Or maybe normal people don’t react to embarrassing mistakes that way.


Since schools have opened, this might be a good time to announce that vomiting and diarrhea may be key signs of Covid-19 in kids

I almost reported that as “voting and diarrhoea.” It was a typo, but they might do better than we adults have lately.


Tony Abbott, Australia’s former prime minister, is being considered for the position of UK trade envoy. He’s a man of great compassion, having argued that since Covid meant it cost the Australian government up to $200,000 for an extra year in an elderly person’s life, families should be able to let their eldery relatives die of the virus the natural (not to mention cheaper) way if they want to. 

I’m happy to report that Mr. Abbott is not one of my relatives.


After that, we need something that isn’t about the pandemic: The earth is making the moon rust.

The problem with that is that rust only happens in the presence of oxygen, and the moon doesn’t have an atmosphere. It spent it all when it was a kid, buying candy and sugary drinks. 

Ah, but it does have trace amounts of oxygen hidden away, and it’s all due to Earth’s magnetic field. Oxygen molecules, it turns out, can hitch a 385,000 kilometers ride on the magnetic field and land on the moon, needing a shower and a change of clothes but otherwise none the worse for their travels. 

It’s also possible, although less fun, that the oxygen got there when the moon and the Earth were closer together. Or that it’s released when dust particles hit the ice hidden under lunar craters. 

How does dust hit something hidden under a crater? Dunno. There’s a third theory, but I understood even less of that. It has to do with hydrogen and solar winds. You’re on your own. I really should stick to topics I understand, but I couldn’t resist the idea of the moon rusting.


And finally for the heartening spectacle of someone who understands social media less than I do: A Scottish member of parliament, Annie Wells, has two Twitter accounts. One is her own and the other is Women2Win Scotland (“Leading the campaign to elect more Conservative women to Parliament”). 

Using her own account, she tweeted something snotty about a political opponent. Then, thinking she’d changed accounts, she tweeted, “Spot on@AnniewellsMSP,” adding a thumbs up, a Union flag, and a Saltire to make the celebration complete.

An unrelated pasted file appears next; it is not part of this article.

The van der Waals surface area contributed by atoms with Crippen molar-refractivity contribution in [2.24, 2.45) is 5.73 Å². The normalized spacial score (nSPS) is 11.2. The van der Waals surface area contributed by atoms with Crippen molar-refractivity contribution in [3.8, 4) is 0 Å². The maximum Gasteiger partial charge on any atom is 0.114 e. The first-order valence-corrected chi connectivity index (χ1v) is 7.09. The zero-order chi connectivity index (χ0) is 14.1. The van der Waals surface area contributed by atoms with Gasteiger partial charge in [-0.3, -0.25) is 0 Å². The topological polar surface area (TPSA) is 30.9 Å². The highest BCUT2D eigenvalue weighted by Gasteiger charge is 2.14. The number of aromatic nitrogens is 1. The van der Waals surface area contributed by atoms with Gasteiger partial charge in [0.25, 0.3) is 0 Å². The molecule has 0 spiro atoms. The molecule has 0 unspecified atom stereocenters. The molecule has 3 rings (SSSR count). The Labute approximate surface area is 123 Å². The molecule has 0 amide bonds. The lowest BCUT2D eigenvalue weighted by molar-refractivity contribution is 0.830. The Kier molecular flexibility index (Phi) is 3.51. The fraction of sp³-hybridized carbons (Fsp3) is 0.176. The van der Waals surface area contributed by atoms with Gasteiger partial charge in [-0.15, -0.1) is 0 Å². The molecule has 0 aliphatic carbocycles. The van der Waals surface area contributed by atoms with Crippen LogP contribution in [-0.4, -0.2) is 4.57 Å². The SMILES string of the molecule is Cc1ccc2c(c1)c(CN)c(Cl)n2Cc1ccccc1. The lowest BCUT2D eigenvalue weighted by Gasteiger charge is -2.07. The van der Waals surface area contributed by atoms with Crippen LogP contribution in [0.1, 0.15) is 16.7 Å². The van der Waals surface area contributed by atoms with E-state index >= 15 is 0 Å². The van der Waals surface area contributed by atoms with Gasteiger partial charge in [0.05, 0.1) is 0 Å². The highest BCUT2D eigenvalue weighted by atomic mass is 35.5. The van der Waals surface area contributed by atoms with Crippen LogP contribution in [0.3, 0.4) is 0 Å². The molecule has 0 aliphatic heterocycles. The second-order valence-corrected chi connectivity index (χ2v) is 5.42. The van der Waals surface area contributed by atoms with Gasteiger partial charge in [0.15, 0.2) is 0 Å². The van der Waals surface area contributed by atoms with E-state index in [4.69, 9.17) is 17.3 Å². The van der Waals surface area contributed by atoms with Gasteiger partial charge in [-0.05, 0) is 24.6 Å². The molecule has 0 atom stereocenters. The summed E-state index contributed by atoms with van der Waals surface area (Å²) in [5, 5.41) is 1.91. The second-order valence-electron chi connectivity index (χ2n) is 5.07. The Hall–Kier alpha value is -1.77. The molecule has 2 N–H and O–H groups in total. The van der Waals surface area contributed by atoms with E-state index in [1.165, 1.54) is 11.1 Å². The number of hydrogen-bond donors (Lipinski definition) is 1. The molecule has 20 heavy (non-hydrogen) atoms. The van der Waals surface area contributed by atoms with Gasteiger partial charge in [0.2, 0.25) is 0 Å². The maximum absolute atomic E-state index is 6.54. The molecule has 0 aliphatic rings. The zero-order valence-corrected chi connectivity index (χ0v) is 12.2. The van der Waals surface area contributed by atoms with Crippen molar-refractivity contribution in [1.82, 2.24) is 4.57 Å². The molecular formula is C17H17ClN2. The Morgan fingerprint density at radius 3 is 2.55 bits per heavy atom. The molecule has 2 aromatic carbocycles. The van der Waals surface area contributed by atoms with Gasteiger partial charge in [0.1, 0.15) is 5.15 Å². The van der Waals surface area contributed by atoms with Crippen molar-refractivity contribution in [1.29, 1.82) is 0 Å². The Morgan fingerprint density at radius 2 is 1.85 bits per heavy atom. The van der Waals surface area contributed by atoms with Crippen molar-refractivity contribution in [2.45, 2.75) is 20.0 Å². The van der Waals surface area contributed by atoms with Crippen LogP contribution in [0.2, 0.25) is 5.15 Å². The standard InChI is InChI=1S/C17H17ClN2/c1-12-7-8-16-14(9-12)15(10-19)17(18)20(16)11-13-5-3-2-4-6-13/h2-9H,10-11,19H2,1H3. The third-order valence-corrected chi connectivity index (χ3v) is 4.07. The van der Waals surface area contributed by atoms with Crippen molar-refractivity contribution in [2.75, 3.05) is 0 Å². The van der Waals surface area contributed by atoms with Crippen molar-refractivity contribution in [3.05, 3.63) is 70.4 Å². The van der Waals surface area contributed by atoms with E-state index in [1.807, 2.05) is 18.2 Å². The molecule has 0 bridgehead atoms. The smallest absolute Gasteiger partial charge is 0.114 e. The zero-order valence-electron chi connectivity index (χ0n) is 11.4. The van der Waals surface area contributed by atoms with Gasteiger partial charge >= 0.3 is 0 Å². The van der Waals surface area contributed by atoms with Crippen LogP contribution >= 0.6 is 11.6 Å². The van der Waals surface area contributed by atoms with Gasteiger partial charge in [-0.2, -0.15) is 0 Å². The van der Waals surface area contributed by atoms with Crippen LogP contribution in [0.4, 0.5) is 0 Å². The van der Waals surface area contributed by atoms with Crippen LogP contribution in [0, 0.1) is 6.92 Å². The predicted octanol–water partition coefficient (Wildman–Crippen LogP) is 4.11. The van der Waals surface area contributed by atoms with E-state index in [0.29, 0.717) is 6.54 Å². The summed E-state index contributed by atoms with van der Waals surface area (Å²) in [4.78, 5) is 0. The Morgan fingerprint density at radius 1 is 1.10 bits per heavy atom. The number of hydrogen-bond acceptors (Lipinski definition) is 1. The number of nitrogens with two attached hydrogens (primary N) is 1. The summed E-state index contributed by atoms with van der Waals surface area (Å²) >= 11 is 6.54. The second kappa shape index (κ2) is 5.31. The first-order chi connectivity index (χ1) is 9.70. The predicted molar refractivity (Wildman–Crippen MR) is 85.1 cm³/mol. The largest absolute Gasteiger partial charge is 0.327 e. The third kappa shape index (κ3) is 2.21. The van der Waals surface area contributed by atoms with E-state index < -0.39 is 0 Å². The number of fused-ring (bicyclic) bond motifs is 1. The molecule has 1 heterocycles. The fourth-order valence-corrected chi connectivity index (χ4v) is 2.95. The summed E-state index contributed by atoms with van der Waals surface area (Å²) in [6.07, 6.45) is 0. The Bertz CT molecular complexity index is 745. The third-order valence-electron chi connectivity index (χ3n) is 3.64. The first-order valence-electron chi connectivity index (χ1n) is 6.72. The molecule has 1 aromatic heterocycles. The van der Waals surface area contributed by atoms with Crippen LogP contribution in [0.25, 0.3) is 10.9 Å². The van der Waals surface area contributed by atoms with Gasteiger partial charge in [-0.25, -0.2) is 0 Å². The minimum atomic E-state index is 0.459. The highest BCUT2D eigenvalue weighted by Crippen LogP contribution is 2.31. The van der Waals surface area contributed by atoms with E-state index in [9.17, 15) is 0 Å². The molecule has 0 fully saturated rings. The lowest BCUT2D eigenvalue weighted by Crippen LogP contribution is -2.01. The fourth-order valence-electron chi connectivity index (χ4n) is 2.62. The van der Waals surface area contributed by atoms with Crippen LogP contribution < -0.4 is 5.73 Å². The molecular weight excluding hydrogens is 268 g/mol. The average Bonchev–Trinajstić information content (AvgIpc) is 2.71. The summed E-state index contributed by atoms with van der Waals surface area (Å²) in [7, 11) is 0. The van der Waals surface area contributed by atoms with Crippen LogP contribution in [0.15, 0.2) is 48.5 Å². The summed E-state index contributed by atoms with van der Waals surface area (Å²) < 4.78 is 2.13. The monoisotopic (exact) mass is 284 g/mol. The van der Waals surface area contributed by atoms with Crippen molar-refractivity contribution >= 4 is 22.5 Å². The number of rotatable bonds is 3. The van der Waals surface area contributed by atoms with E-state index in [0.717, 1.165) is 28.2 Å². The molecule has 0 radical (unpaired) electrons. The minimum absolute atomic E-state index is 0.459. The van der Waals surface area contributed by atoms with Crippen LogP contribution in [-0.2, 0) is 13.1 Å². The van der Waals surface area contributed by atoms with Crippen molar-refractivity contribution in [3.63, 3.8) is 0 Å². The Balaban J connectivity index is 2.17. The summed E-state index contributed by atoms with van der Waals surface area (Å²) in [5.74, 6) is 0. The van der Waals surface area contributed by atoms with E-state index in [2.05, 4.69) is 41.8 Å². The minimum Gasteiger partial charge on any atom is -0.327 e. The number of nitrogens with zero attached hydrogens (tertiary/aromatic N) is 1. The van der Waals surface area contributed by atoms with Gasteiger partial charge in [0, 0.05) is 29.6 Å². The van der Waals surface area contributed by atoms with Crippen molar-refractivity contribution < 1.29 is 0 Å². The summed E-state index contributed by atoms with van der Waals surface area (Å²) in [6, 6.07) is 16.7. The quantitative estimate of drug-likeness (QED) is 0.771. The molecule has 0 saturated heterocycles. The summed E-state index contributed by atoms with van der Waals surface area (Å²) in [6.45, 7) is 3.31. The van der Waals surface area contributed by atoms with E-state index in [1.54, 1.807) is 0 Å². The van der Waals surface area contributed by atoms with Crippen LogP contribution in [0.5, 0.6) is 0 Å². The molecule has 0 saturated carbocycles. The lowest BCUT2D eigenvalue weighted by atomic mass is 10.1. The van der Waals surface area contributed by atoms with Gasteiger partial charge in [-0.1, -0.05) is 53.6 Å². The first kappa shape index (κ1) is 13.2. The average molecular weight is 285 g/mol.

Only she hadn’t switched accounts. She was praising herself from her own account. She deleted it, tweeted it from her other account, and hoped no one had noticed.

They had. Of course they had. They always do.

The Saltire, in case I lost you back there a ways, is Scotland’s flag. It’s not to be confused with Ireland’s. Or Northern Irelands. Or, most especially, England’s. Or Britain’s. You probably won’t confuse it with the Welsh flag, because that has a dragon.


WP in its wisdom dumped me into its glorious new editing experience–which of course I hate. Anyone know how to resize photos or add captions?

67 thoughts on “Flags and rust: It’s the pandemic update from Britain

  1. I am not sure if I should laugh or cry 😁. Here in Norfolk a lady tried six times to get a test until she got one two miles from her home. They wanted her to go anywhere from Scotland to Cornwall before that. 🤭

    I have started to put captions etc on pictures in the media thingy before I put them in the post. There is also an edit button. Maybe that works?

    Liked by 3 people

    • I did try the edit button without finding much that looked useful there. Sooner or later–surely later–it’ll all make sense.

      This morning’s paper ran an article saying that there was a shortage of test materials–something that shouldn’t surprise us.


    • As if they cared. I think you go on the list of people who get promised a test kit at home the next day, then don’t get it. In fairness, they may have blanked me because they only ask if you have the three primary symptoms. I didn’t–I had a less likely one, so they may have dumped me in the Don’t Pay Any Attention to These People, It Only Encourages Them pile. It’d be nice if they’d let you know that they won’t send you a test, then, but I’m probably expecting too much of them.

      Liked by 1 person

  2. Resize your photos once they are in your post by jiggling your mouse near the edge until you see a blue line (or maybe 2) then click and hold right mouse button and it should allow you to make it smaller.